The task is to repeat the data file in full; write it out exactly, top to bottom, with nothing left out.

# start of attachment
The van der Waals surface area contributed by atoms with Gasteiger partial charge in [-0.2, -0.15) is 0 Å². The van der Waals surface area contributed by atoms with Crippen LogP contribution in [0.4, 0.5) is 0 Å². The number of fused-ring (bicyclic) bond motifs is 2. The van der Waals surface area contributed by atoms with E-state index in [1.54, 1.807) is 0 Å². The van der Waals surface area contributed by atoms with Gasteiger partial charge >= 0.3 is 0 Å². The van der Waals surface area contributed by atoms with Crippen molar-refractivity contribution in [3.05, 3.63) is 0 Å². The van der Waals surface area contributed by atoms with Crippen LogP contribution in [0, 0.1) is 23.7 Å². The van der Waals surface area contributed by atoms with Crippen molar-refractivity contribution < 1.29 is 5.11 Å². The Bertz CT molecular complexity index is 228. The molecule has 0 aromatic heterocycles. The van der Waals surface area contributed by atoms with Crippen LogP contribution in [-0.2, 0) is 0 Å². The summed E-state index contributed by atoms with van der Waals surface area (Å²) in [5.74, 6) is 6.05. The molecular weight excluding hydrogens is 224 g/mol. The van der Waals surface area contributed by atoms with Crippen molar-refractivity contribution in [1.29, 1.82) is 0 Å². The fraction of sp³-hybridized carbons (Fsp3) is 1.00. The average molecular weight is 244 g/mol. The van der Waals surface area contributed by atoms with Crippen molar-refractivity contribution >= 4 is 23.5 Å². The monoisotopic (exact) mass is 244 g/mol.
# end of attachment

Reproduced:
The van der Waals surface area contributed by atoms with Gasteiger partial charge in [-0.2, -0.15) is 0 Å². The van der Waals surface area contributed by atoms with Crippen LogP contribution in [0.4, 0.5) is 0 Å². The number of fused-ring (bicyclic) bond motifs is 2. The van der Waals surface area contributed by atoms with E-state index in [1.54, 1.807) is 0 Å². The van der Waals surface area contributed by atoms with Gasteiger partial charge >= 0.3 is 0 Å². The van der Waals surface area contributed by atoms with Crippen molar-refractivity contribution in [3.05, 3.63) is 0 Å². The van der Waals surface area contributed by atoms with Crippen LogP contribution in [0, 0.1) is 23.7 Å². The van der Waals surface area contributed by atoms with Crippen molar-refractivity contribution < 1.29 is 5.11 Å². The Bertz CT molecular complexity index is 228. The molecule has 0 aromatic heterocycles. The van der Waals surface area contributed by atoms with Crippen LogP contribution in [-0.2, 0) is 0 Å². The summed E-state index contributed by atoms with van der Waals surface area (Å²) in [5.74, 6) is 6.05. The molecular weight excluding hydrogens is 224 g/mol. The van der Waals surface area contributed by atoms with Crippen molar-refractivity contribution in [1.29, 1.82) is 0 Å². The fraction of sp³-hybridized carbons (Fsp3) is 1.00. The average molecular weight is 244 g/mol. The van der Waals surface area contributed by atoms with Crippen molar-refractivity contribution >= 4 is 23.5 Å². The monoisotopic (exact) mass is 244 g/mol.